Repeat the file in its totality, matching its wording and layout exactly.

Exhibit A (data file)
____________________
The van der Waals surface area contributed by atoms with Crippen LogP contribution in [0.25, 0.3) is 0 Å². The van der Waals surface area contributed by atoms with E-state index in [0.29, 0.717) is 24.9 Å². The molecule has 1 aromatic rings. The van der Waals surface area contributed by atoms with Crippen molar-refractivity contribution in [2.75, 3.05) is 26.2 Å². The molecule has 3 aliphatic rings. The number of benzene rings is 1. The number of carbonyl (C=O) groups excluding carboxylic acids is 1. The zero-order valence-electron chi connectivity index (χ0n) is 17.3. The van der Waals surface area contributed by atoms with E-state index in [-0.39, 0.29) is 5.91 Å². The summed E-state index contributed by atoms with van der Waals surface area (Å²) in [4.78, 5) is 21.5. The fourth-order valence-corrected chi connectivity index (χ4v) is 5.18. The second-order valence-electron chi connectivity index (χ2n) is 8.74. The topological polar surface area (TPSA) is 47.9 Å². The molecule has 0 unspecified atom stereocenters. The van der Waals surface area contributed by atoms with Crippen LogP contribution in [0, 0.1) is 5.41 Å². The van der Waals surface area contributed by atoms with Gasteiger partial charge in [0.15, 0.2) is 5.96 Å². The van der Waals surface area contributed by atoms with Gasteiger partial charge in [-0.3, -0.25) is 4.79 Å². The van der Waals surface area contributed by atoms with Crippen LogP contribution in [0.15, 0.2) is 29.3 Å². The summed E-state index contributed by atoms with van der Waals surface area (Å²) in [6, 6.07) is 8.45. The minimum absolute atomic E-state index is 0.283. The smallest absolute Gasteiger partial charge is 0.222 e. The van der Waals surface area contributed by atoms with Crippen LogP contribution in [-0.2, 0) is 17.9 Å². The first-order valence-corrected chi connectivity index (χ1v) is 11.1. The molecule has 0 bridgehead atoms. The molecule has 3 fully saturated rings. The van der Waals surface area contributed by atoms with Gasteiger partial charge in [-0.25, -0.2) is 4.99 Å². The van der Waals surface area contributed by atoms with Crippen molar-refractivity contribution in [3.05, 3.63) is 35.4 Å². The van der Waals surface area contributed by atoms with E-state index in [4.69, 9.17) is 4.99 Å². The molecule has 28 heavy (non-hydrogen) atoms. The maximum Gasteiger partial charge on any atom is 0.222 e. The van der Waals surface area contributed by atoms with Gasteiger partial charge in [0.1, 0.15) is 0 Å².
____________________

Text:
The van der Waals surface area contributed by atoms with Crippen LogP contribution in [0.25, 0.3) is 0 Å². The van der Waals surface area contributed by atoms with E-state index in [0.29, 0.717) is 24.9 Å². The molecule has 1 aromatic rings. The van der Waals surface area contributed by atoms with Crippen molar-refractivity contribution in [2.75, 3.05) is 26.2 Å². The molecule has 3 aliphatic rings. The number of benzene rings is 1. The number of carbonyl (C=O) groups excluding carboxylic acids is 1. The zero-order valence-electron chi connectivity index (χ0n) is 17.3. The van der Waals surface area contributed by atoms with E-state index in [-0.39, 0.29) is 5.91 Å². The summed E-state index contributed by atoms with van der Waals surface area (Å²) in [4.78, 5) is 21.5. The fourth-order valence-corrected chi connectivity index (χ4v) is 5.18. The second-order valence-electron chi connectivity index (χ2n) is 8.74. The topological polar surface area (TPSA) is 47.9 Å². The molecule has 0 unspecified atom stereocenters. The van der Waals surface area contributed by atoms with Crippen LogP contribution in [0, 0.1) is 5.41 Å². The van der Waals surface area contributed by atoms with Gasteiger partial charge in [0.15, 0.2) is 5.96 Å². The van der Waals surface area contributed by atoms with Gasteiger partial charge in [-0.3, -0.25) is 4.79 Å². The van der Waals surface area contributed by atoms with Crippen LogP contribution in [0.15, 0.2) is 29.3 Å². The summed E-state index contributed by atoms with van der Waals surface area (Å²) in [6, 6.07) is 8.45. The minimum absolute atomic E-state index is 0.283. The smallest absolute Gasteiger partial charge is 0.222 e. The van der Waals surface area contributed by atoms with Crippen LogP contribution in [-0.2, 0) is 17.9 Å². The first-order valence-corrected chi connectivity index (χ1v) is 11.1. The molecule has 0 bridgehead atoms. The molecule has 3 fully saturated rings. The van der Waals surface area contributed by atoms with Gasteiger partial charge in [-0.25, -0.2) is 4.99 Å². The van der Waals surface area contributed by atoms with Crippen molar-refractivity contribution in [3.05, 3.63) is 35.4 Å². The van der Waals surface area contributed by atoms with E-state index in [4.69, 9.17) is 4.99 Å². The molecule has 28 heavy (non-hydrogen) atoms. The maximum Gasteiger partial charge on any atom is 0.222 e. The van der Waals surface area contributed by atoms with Gasteiger partial charge in [0.1, 0.15) is 0 Å².